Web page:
Simple as that… That’s all it takes to bind to an Active Directory – one line of code. Of course, we could make it more complex, as the user for input (domain name and/or credentials, etc) but for illustrative purposes we will keep it in line with assumption that this code is running on a domain-joined PC with administrative credentials (in theory admin isn’t needed to query AD so this should work with plain user account as well).

    Private Sub ListComputerObjects()

        Dim search As New DirectorySearcher(dir, "(&(objectCategory=computer)(!userAccountControl:1.2.840.113556.1.4.803:=8192))")
        Dim comps As SearchResultCollection = search.FindAll()
        Dim IP As String, compname As String


            For Each de As SearchResult In comps
                    compname = de.Properties("dnsHostName").Item(0)
                Catch ex As Exception
                    compname = de.Properties("name").Item(0)
                End Try

                Console.Write(compname & "; ")
                IP = GetIPfromHostname(compname)

                    Console.Write(de.Properties("operatingSystem").Item(0) & "; ")
                Catch ex As Exception
                    Console.Write("Operating system not set in AD; ")
                End Try

                If Not IsNothing(IP) Then
                    Console.Write(GetSite(IP) & "; ")
                    Console.Write("Can't resolve hostname in DNS; ")
                End If

                    Console.WriteLine(de.Properties("distinguishedName").Item(0) & "; ")
                Catch ex As Exception
                    Console.WriteLine("DN could not be determined; ")
                End Try

        Catch ex As Exception

        End Try

    End Sub

This piece of code does a lot more work. It calls Active directory, with LDAP string that finds all computer objects that ARE NOT domain controllers. Then we go into a loop through the result set and 1) GetIpFromHostname and 2) GetSite. This logic makes assumption that domain-joined computers come online occasionally and register their DNS names dynamically. Detecting sites will fail for laptops that have been offline for longer than DNS scavenging interval, and names of which cannot be resolved in internal DNS.

    Private Function GetIPfromHostname(ByVal hostname As String) As String

            Dim ipaddresses() As System.Net.IPAddress
            ipaddresses = System.Net.Dns.GetHostAddresses(hostname)
            Return ipaddresses(0).ToString
        Catch ex As Exception
            Return Nothing
        End Try

    End Function

Querying IP address from DNS is simply beautiful in managed code. We are making assumptions here that 1) computers do not have static records that associate more than one IP address with a computer name, and 2) computers aren’t multihomed. If these assumptions are not true, you may have to add some logic here to deal with IP address arrays that are potentially longer than one address.

   Private Function GetSite(ByVal IP As String) As String

        Dim rc As Integer
        Dim oSockAddr As SockAddr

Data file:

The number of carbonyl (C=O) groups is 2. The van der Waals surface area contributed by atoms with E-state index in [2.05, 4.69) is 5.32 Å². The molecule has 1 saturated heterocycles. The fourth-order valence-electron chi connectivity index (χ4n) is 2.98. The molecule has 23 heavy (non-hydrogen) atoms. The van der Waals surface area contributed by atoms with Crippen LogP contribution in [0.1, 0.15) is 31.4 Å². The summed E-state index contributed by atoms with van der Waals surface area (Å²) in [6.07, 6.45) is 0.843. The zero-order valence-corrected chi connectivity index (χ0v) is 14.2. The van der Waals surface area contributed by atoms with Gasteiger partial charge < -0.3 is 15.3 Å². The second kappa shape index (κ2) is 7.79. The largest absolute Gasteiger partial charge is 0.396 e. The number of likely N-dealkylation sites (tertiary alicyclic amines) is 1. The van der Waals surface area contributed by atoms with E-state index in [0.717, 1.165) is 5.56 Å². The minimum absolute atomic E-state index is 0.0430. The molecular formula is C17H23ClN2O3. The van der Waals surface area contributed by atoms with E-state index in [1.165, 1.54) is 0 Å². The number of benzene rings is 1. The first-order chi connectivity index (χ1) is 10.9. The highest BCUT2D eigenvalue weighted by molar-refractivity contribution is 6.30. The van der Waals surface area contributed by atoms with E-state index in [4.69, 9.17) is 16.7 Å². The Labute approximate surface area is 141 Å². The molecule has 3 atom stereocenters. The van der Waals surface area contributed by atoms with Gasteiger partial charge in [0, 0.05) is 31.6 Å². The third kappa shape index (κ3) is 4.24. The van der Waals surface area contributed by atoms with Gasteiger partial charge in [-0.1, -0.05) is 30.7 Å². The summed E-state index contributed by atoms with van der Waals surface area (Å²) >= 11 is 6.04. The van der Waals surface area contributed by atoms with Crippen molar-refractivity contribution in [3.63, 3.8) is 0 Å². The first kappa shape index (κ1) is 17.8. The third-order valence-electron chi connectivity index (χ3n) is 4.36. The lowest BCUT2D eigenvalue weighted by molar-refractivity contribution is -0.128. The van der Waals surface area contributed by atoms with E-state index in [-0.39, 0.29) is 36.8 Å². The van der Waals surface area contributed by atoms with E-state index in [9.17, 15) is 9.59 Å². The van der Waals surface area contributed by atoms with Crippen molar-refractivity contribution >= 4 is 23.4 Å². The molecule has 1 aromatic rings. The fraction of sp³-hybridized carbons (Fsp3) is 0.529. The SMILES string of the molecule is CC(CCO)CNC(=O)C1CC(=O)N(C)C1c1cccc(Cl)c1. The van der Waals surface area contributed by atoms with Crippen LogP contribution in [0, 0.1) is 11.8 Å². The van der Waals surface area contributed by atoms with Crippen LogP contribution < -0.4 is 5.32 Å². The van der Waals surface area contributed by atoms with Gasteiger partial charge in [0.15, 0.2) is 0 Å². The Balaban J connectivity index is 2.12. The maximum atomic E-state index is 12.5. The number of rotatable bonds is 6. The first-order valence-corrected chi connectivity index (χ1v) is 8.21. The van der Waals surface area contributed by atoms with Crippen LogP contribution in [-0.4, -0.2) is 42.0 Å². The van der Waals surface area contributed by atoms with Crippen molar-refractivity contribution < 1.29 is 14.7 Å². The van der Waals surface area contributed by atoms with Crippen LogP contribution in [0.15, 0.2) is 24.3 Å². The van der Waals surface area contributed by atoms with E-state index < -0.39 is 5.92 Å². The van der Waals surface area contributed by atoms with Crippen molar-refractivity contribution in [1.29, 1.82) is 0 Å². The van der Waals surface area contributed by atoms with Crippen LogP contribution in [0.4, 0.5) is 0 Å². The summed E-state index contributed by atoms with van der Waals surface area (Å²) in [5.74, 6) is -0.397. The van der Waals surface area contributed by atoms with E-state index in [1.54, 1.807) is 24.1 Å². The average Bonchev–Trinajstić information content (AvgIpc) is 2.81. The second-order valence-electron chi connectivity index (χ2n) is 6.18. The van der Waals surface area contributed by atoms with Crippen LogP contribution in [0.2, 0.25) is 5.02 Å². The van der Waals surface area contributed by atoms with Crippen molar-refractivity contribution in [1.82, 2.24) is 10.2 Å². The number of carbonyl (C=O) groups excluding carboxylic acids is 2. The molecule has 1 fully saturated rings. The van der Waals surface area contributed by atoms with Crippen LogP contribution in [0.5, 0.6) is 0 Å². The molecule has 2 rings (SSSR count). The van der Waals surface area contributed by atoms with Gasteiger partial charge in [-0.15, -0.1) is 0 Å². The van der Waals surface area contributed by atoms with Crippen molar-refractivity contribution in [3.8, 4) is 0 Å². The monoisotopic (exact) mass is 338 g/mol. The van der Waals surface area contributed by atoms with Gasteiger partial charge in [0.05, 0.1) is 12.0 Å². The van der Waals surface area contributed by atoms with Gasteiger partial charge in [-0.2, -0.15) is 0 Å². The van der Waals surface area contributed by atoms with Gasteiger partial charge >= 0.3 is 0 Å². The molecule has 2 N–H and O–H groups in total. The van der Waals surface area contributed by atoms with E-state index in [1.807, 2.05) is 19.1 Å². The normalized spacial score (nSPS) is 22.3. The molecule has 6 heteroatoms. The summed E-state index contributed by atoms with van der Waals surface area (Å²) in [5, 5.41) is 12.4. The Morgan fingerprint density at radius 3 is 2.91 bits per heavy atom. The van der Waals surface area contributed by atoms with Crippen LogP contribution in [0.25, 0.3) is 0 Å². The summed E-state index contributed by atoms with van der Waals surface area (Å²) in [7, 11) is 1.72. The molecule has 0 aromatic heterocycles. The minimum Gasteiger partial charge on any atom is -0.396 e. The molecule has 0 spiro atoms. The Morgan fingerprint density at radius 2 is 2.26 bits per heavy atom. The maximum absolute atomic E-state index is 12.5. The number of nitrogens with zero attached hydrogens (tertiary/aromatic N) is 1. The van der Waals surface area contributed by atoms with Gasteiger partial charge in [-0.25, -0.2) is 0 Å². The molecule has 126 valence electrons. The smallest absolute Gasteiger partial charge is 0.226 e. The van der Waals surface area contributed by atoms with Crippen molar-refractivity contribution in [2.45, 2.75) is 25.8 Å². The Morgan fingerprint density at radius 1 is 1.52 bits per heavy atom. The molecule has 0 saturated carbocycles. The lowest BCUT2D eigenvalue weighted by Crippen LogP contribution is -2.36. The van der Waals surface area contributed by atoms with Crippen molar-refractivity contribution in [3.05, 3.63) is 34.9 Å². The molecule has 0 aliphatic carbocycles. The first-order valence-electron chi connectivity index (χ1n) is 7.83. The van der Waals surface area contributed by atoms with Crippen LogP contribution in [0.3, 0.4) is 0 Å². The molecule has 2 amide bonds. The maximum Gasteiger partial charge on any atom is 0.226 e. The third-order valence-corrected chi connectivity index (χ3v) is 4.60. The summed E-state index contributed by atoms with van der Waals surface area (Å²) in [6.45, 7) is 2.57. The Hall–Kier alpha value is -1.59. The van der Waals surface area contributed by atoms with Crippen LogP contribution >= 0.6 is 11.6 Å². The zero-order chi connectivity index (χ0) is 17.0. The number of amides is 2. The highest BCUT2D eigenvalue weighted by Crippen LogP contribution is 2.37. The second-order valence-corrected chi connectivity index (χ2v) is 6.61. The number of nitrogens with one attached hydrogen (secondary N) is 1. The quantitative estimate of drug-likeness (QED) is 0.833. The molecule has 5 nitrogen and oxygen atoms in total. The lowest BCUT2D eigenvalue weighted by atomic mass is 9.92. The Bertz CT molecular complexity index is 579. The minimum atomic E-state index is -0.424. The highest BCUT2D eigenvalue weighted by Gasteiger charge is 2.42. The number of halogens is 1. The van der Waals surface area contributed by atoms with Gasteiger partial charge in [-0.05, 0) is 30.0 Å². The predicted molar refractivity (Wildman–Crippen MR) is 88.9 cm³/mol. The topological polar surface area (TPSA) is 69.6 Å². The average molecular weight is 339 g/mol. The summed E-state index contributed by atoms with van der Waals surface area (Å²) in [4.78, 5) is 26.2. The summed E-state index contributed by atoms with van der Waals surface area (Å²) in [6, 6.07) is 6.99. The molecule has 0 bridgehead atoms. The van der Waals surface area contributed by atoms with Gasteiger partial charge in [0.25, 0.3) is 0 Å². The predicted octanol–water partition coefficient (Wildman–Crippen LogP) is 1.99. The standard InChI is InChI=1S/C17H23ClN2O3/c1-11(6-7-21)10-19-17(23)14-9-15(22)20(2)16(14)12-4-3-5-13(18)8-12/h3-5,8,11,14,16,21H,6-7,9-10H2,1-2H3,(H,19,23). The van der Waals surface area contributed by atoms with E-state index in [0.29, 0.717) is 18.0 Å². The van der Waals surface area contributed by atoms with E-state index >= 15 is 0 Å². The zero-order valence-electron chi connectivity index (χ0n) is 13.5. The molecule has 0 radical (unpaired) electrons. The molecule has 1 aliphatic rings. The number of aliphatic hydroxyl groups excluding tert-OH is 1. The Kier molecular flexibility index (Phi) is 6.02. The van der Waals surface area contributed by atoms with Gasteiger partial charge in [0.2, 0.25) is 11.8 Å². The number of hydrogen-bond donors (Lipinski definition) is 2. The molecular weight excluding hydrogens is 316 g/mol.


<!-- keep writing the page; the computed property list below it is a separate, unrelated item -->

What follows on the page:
Dim SocketAddress(0) As SOCKET_ADDRESS
        Dim Data As New WSADATA
        Dim pSites As New IntPtr
        Dim pSockaddr As IntPtr
        Dim pSiteName As IntPtr
        Dim sSiteName As String = ""

            If WSAStartup(&H201, Data) = 0 Then
                rc = WSAStringToAddress(IP, Net.Sockets.AddressFamily.InterNetwork, Nothing, oSockAddr, Marshal.SizeOf(oSockAddr))


                pSockaddr = Marshal.AllocHGlobal(Marshal.SizeOf(oSockAddr))
                Marshal.StructureToPtr(oSockAddr, pSockaddr, True)

                SocketAddress(0).lpSockaddr = pSockaddr
                SocketAddress(0).iSockaddrLength = Marshal.SizeOf(oSockAddr)

                rc = DsAddressToSiteNames("YOUR DOMAIN CONTROLLER FQDN", 1, SocketAddress, pSites)

                pSiteName = Marshal.ReadIntPtr(pSites, 0)
                sSiteName = Marshal.PtrToStringAuto(pSiteName)

                'Console.WriteLine(String.Format("This IP Address belongs to site {0}", sSiteName))

            End If
            Return sSiteName

        Catch ex As Exception
            Return Nothing
        End Try

    End Function

Finally, the secret sauce. GetSite. This is the code that makes the call into Windows API and performs IP to AD site name resolution. This function uses hardcoded FQDN DNS name of a domain controller that will be used to resolve site names. You can either type in FQDN of your closest domain controller, or using similar approach shown above, query the list of all domain controllers, determine the closest domain controller relative to IP address of your machine, and then dynamically select a domain controller. This way this code would be completely free of any AD-related hardcoding; a thing of beauty.


Run adsibrowser.exe and redirect output to a text file (adsibrowser.exe > c:\output.txt). The resulting text file can be imported into Excel and filtered by AD site name, very quickly and to the point.

What if you don’t want to code

Then use a shortcut, in command line or powershell (on Windows Server 2012):

nltest /dsgetsite

This will fetch the current site of the machine you are on, using the same API call as described in the code above.

nltest /dsaddresstosite:x.x.x.x

This will resolve any IP address on the network to a matching AD site as per sites and subnets definition.

It’s that simple, but if you need more firepower then VB.NET saves the day. By the way, another way to do this is use VB.NET to query and manipulate AD data, but instead of writing complex API calls, you could just shell out and call NLTEST…